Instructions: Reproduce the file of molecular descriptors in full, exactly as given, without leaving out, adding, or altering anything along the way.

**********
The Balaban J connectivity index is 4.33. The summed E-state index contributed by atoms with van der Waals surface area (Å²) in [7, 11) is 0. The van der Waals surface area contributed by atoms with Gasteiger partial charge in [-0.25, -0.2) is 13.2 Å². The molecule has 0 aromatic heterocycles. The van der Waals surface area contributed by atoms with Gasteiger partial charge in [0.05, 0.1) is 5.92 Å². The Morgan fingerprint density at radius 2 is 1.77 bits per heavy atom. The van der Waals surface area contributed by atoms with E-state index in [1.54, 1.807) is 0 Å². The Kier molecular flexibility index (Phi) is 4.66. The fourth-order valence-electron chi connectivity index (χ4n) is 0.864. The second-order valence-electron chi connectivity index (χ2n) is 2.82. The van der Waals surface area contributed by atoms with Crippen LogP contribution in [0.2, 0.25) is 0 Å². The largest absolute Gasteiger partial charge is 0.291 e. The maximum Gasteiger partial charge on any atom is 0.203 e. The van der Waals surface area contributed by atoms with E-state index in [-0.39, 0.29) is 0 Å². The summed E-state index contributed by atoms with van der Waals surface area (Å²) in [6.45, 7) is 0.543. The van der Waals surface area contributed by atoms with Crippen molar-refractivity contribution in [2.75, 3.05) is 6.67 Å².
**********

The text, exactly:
The Balaban J connectivity index is 4.33. The summed E-state index contributed by atoms with van der Waals surface area (Å²) in [7, 11) is 0. The van der Waals surface area contributed by atoms with Gasteiger partial charge in [-0.25, -0.2) is 13.2 Å². The molecule has 0 aromatic heterocycles. The van der Waals surface area contributed by atoms with Gasteiger partial charge in [0.05, 0.1) is 5.92 Å². The Morgan fingerprint density at radius 2 is 1.77 bits per heavy atom. The van der Waals surface area contributed by atoms with E-state index in [1.54, 1.807) is 0 Å². The Kier molecular flexibility index (Phi) is 4.66. The fourth-order valence-electron chi connectivity index (χ4n) is 0.864. The second-order valence-electron chi connectivity index (χ2n) is 2.82. The van der Waals surface area contributed by atoms with Crippen LogP contribution in [0.2, 0.25) is 0 Å². The largest absolute Gasteiger partial charge is 0.291 e. The maximum Gasteiger partial charge on any atom is 0.203 e. The van der Waals surface area contributed by atoms with E-state index in [-0.39, 0.29) is 0 Å². The summed E-state index contributed by atoms with van der Waals surface area (Å²) in [6.45, 7) is 0.543. The van der Waals surface area contributed by atoms with Crippen molar-refractivity contribution in [2.75, 3.05) is 6.67 Å².